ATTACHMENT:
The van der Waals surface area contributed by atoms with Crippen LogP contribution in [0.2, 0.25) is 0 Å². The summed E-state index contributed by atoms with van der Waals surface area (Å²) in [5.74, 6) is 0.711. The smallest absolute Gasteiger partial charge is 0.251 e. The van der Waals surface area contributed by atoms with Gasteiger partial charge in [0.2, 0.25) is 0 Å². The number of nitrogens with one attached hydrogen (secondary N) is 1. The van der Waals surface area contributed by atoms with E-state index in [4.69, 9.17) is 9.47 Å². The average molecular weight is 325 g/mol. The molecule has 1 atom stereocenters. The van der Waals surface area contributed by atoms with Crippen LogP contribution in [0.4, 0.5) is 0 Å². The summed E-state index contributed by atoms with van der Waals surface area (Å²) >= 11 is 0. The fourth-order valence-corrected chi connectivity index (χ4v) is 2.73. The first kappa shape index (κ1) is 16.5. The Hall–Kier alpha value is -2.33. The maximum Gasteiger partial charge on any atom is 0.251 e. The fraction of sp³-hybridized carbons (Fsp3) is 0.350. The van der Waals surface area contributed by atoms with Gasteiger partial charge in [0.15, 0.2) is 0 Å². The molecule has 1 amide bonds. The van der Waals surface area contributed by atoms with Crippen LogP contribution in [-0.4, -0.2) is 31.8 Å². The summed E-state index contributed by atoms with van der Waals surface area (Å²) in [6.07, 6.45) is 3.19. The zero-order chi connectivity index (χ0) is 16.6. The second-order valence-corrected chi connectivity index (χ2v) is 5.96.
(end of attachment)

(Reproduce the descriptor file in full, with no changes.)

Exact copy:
The van der Waals surface area contributed by atoms with Crippen LogP contribution in [0.2, 0.25) is 0 Å². The summed E-state index contributed by atoms with van der Waals surface area (Å²) in [5.74, 6) is 0.711. The smallest absolute Gasteiger partial charge is 0.251 e. The van der Waals surface area contributed by atoms with Gasteiger partial charge in [0.2, 0.25) is 0 Å². The number of nitrogens with one attached hydrogen (secondary N) is 1. The van der Waals surface area contributed by atoms with E-state index in [4.69, 9.17) is 9.47 Å². The average molecular weight is 325 g/mol. The molecule has 1 atom stereocenters. The van der Waals surface area contributed by atoms with Crippen LogP contribution in [0.4, 0.5) is 0 Å². The summed E-state index contributed by atoms with van der Waals surface area (Å²) >= 11 is 0. The fourth-order valence-corrected chi connectivity index (χ4v) is 2.73. The first kappa shape index (κ1) is 16.5. The Hall–Kier alpha value is -2.33. The maximum Gasteiger partial charge on any atom is 0.251 e. The fraction of sp³-hybridized carbons (Fsp3) is 0.350. The van der Waals surface area contributed by atoms with Gasteiger partial charge in [0.15, 0.2) is 0 Å². The molecule has 1 amide bonds. The van der Waals surface area contributed by atoms with Crippen LogP contribution in [-0.4, -0.2) is 31.8 Å². The summed E-state index contributed by atoms with van der Waals surface area (Å²) in [6.07, 6.45) is 3.19. The zero-order chi connectivity index (χ0) is 16.6. The second-order valence-corrected chi connectivity index (χ2v) is 5.96.